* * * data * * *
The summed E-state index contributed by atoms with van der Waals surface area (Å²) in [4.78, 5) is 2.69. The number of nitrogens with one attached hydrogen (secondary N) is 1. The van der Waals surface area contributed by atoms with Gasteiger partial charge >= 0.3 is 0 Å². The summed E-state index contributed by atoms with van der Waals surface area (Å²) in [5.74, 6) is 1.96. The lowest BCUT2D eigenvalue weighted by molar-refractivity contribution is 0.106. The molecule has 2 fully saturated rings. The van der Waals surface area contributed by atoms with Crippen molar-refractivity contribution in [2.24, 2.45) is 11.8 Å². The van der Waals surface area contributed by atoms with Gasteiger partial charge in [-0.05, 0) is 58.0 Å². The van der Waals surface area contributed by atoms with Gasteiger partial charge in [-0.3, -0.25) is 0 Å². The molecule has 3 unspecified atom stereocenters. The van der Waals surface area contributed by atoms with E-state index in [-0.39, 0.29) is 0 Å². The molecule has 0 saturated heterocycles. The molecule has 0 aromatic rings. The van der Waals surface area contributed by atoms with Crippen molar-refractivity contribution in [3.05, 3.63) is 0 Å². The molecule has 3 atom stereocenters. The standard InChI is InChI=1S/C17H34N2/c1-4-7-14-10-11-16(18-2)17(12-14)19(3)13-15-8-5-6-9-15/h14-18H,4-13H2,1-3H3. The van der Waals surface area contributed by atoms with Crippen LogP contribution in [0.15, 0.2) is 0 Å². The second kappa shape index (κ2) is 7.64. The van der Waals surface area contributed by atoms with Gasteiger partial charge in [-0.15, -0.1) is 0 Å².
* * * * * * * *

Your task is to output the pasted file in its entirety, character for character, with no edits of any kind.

The summed E-state index contributed by atoms with van der Waals surface area (Å²) in [4.78, 5) is 2.69. The number of nitrogens with one attached hydrogen (secondary N) is 1. The van der Waals surface area contributed by atoms with Gasteiger partial charge >= 0.3 is 0 Å². The summed E-state index contributed by atoms with van der Waals surface area (Å²) in [5.74, 6) is 1.96. The lowest BCUT2D eigenvalue weighted by molar-refractivity contribution is 0.106. The molecule has 2 fully saturated rings. The van der Waals surface area contributed by atoms with Crippen molar-refractivity contribution in [2.24, 2.45) is 11.8 Å². The van der Waals surface area contributed by atoms with Gasteiger partial charge in [-0.05, 0) is 58.0 Å². The van der Waals surface area contributed by atoms with Gasteiger partial charge in [-0.3, -0.25) is 0 Å². The molecule has 3 unspecified atom stereocenters. The van der Waals surface area contributed by atoms with E-state index in [-0.39, 0.29) is 0 Å². The molecule has 0 saturated heterocycles. The molecule has 0 aromatic rings. The van der Waals surface area contributed by atoms with Crippen molar-refractivity contribution in [3.05, 3.63) is 0 Å². The molecule has 3 atom stereocenters. The standard InChI is InChI=1S/C17H34N2/c1-4-7-14-10-11-16(18-2)17(12-14)19(3)13-15-8-5-6-9-15/h14-18H,4-13H2,1-3H3. The van der Waals surface area contributed by atoms with Crippen LogP contribution in [0.15, 0.2) is 0 Å². The second kappa shape index (κ2) is 7.64. The van der Waals surface area contributed by atoms with Gasteiger partial charge in [-0.15, -0.1) is 0 Å².